Cyberwar becoming a reality?

Cyberwar and espionage continues to grow and trojans at an all-time high
Kerry Butters

November 11, 2011

The amount of new trojans being created has hit an all time high, according to the latest threat report from security experts at Panda Labs, making trojans the “weapon of choice” for cybercrooks.

As cybercrime and online espionage continues to grow, the report shows that many law enforcement agencies are beginning to have an impact on the fight to deter crooks.

Whilst the activities of Anonymous and LulzSec resulted in arrests around the world, Panda says that this does not seem to have deterred them. Indeed, it seems that the biggest impact the hacktivist groups have had is on the users that they claim to protect.

This is due to their habit of stealing information online and then posting it publicly, a practice that is potentially useful for criminals looking for credit card information etc.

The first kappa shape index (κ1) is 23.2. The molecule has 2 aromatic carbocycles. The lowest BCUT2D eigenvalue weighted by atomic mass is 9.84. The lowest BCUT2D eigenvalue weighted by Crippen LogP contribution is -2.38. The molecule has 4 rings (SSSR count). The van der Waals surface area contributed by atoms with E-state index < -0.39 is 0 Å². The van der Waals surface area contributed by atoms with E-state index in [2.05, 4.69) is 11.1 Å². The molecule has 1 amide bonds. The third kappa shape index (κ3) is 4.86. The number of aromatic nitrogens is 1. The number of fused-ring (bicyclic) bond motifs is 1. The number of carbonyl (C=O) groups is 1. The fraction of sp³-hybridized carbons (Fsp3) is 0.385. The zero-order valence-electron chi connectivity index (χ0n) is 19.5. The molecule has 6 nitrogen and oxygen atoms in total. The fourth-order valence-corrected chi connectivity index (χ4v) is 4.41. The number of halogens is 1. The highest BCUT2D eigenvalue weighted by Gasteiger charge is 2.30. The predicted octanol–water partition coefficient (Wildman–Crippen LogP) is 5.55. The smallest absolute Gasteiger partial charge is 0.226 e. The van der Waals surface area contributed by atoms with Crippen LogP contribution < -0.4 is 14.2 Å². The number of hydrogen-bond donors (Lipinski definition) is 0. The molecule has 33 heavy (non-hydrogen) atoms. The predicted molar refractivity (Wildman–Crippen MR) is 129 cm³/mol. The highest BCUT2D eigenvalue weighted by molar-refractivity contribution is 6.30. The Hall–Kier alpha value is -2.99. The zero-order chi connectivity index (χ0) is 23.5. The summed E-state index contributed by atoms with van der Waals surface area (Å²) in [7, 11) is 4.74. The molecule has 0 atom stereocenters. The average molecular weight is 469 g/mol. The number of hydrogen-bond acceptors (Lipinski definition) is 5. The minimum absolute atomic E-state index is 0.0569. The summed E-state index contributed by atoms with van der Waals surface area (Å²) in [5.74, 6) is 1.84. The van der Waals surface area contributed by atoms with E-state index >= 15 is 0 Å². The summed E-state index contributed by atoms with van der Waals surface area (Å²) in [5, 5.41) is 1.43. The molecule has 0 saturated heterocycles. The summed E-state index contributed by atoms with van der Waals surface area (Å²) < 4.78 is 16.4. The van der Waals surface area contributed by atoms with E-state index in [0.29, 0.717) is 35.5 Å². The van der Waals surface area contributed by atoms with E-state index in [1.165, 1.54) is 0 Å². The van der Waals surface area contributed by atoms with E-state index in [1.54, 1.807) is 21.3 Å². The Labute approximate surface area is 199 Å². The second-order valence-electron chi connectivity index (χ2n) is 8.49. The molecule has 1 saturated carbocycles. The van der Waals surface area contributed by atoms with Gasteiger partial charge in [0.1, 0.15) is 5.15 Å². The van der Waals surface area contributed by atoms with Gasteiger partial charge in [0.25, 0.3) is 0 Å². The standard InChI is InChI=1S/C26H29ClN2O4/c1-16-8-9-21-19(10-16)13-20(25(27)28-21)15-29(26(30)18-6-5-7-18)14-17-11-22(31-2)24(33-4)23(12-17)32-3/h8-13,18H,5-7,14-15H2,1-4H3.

Further to this, although the groups had some success in raising their profile with campaigns such as boycotting Paypal, they have had little impact on the company itself.

Cyber espionage has also increased and it is widely thought that most of the attacks come from China. However, the country has denied this and claims to have fended off around 500,000 attacks itself last year.

The report also showed that China had the most infected computers in the world, with Taiwan coming a close second. The country with the least amount of infections was Sweden, with the UK coming in just behind them.

The reason for this could be to do with emerging economies; people in these countries are much more likely to use a pirated copy of Windows than their Western counterparts. This means that automatic updates would be disabled and render un-patched machines vulnerable to infection.

The emergence of Duqu has also caused worries that Stuxnet wasn’t an isolated incident, but is happening frequently. This raises concern that the threat of cyberwar is now a very real possibility.

“It seems that we are right now in the early years of a cyberwar arms race much like in the Cold War, although this time the battlefield is the Internet,” the report said.


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